Cutting library funding has been a very common "low hanging fruit" area of government spending across the world in the last 10-15 years because short-sighted people think libraries are all about poor people borrowing physical books. Of course to my mind that's good enough reason to keep them open but libraries offer so much more - a way to keep voracious readers supplied with all manner of choices, a place to learn research and information gathering skills, a free place to go for the lonely and marginalised where they can feel welcome and find things to do...I could go on and on. We were largely successful in staving off the proposed cuts in our system a few years ago - a key factor being to mobilise the mums. Even "not poor" people with young kids make extensive use of libraries and the mums were a vocal and organised support base. Bless 'em.

    1. Bernadette: Thanks for the comment. I echo all your comments. Within our library one of the popular programs is storytime for pre-kindergarten children. And there are special evenings occasionally. One spring evening a few years ago I went down to the library in my pyjamas and read a story I had originally written and illustrated for my oldest son.

  2. I'm so glad, Bill, that people everywhere, including Gail Bowen, stepped up and spoke out to keep the library funded. And I think Bernadette's right that cutting funding for libraries is an easy target for politicians. There's been talk about cutting our library funding, too, but so far, it hasn't gotten beyond talk. Yet. I think it's important that we not be complacent about such things, and I'm glad the people of Saskatchewan weren't.

    1. Margot: Thanks for the comment. For the modest amounts expended on libraries they provide an immense amount of information to everyone. They are resource used by the whole community. I think the government was surprised by the breadth of the protest involving babies to our eldest citizens.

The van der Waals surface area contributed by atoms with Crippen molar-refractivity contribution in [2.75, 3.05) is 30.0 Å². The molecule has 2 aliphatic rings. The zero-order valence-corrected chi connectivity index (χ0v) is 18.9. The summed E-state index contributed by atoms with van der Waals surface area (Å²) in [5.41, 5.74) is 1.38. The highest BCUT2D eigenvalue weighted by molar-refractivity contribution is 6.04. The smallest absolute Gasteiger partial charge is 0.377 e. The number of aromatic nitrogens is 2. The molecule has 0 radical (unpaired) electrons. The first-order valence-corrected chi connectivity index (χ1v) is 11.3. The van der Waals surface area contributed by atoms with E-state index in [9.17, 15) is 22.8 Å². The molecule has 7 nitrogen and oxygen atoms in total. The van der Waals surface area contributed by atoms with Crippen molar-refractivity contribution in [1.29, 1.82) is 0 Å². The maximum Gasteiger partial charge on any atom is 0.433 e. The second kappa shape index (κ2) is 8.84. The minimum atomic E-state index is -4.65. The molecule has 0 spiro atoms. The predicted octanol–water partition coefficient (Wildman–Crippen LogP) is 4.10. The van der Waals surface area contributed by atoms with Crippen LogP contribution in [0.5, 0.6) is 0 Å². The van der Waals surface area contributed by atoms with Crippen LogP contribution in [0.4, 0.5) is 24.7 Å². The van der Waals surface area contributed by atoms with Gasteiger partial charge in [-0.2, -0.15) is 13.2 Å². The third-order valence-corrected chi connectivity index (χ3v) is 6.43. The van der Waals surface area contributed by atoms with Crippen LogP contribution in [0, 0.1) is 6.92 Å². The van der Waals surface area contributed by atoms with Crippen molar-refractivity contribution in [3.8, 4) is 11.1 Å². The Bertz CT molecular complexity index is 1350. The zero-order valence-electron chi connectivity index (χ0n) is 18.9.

3. I am always devastated to hear of any library cuts anywhere. When I was a child the library was my dream palace, my safe haven, and the source of so much happiness and knowledge. I wish every child could have that. Your story had an unexpected ending, rare in these sad times - I hope the libraries stay safe. Stick to your guns and fight the good fight Bill.

  4. Moira: Thanks for the comment and your childhood experiences. There are many facilities for the athletic. Libraries are about the only choice for the child who loves to exercise the mind. I expect to be working for years to come on behalf of libraries in Saskatchewan.

  5. I agree with everyone on the need to preserve libraries. I'm so glad the protests made a difference and the cutbacks were stopped.

    As a child, I, too, loved going to libraries and getting books. To this day, I feel awe and excitement going into a library, even though few books remain at my local branch and most people reserve books online, which are then gotten from other branches and transported to the one closest to the reader.

    1. Kathy D.: Thanks for your comment. Our local board will continue to promote the value of libraries. I regret your current library experience does not have that special feeling book lovers get when they walk into a room full of books.